Development on US-23 South could prove difficult, officials said. | News, Sports, Jobs

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News Photo by Steve Schulwitz The former Peebles store in Alpena is empty on Thursday. Unused commercial buildings in the southern corridor of US-23 are struggling to attract the interest of popular franchises who instead choose to build near the M-32 commercial corridor.


ALPENA — Convincing stores and restaurants to open on the southern corridor of US-23 is a daunting task and one that likely won’t be done frequently, according to local officials.

Once the premier area for local development, it is now difficult to attract franchises due to the condition of many available locations and the proximity to their competitors, which are often located on the M-32 or downtown d ‘Alpena.

Mike Mahler, director of planning and development for the Alpena Region Chamber of Commerce, said when national brands contact him to express interest in Alpena, more often than not they ask about opportunities on M -32.

He said companies like Meijer, Home Depot, Aldi and Marshalls want to build near other companies offering the same types of products and services. Mahler said the fact that all the shops and restaurants are nearby is also appealing to consumers.

“People like to go in and out of multiple stores on a trip, and are they really going to drive across town to go to one of them?” said Mahler. “These are also probably bright and new places, and let’s be honest, some of the buildings and malls in this part of town are looking a bit tired.”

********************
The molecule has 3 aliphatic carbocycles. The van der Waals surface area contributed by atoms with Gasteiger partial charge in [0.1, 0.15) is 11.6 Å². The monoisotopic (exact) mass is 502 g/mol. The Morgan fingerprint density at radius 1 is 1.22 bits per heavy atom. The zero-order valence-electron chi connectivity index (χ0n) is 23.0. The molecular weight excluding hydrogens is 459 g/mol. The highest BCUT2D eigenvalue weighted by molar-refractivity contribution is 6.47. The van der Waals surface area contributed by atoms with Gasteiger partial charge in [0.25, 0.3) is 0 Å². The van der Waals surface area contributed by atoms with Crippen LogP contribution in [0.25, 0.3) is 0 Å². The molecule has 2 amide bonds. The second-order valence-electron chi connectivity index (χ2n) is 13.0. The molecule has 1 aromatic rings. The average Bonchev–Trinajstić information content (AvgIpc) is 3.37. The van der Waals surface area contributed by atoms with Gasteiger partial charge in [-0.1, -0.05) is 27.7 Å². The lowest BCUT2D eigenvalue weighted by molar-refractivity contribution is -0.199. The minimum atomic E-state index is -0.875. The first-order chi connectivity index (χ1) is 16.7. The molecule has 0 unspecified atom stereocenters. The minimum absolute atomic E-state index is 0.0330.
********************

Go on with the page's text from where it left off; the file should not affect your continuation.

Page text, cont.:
Several large local commercial properties are currently vacant or underutilized. The old Ripley Street Station grocery store building on Ripley Boulevard, for example, sat vacant for decades.

Mahler said it was owned by someone out of the area and received few inquiries about its availability, condition or cost.

“I haven’t been in this building for over 20 years and the owner has never really contacted me,” he said. “The parking lot is a mess, the old Western Auto building needs to be upgraded or removed. These franchises have high expectations and would rather build something from scratch than move on to something that doesn’t fit their needs. The big developers have all the power, so either you give them what they need or they don’t.

Mahler said the old Peebles building on US-23 South is in better shape than the old Ripley’s grocery store, but as of now there are no plans for development that he is aware of. He said the former Neiman’s Family Market is currently leased to Young’s Appliance owner Bob Young, who uses the space for storage.

Smaller structures, like the old Burger King, remain empty and undeveloped. The longer they sit empty and unused, the more they deteriorate and become less attractive to developers.

Despite opening a few restaurants or stores on US-23 South in recent years, Mahler said encouraging developments are still happening on that side of town.

He said manufacturing facilities use the old mall and old K-Mart building, which is far better than leaving them empty and deteriorating, and other small businesses open periodically.

“There has already been a lot of investment from the Omni companies,” he said. “We might see new local business in this area from time to time as some businesses are looking for more affordable property prices compared to M-32 which is much higher.”

However, the US-23 corridor is not completely empty. Most available commercial and office space is occupied, including hardware stores and health service offices.

Mahler said he will continue to offer assistance to any developer who expresses interest in this area of ​​town, and to promote and market available properties.

I’m not going to say there won’t be franchises that want to build there,” Mahler said. “But I think it’s going to be difficult.”



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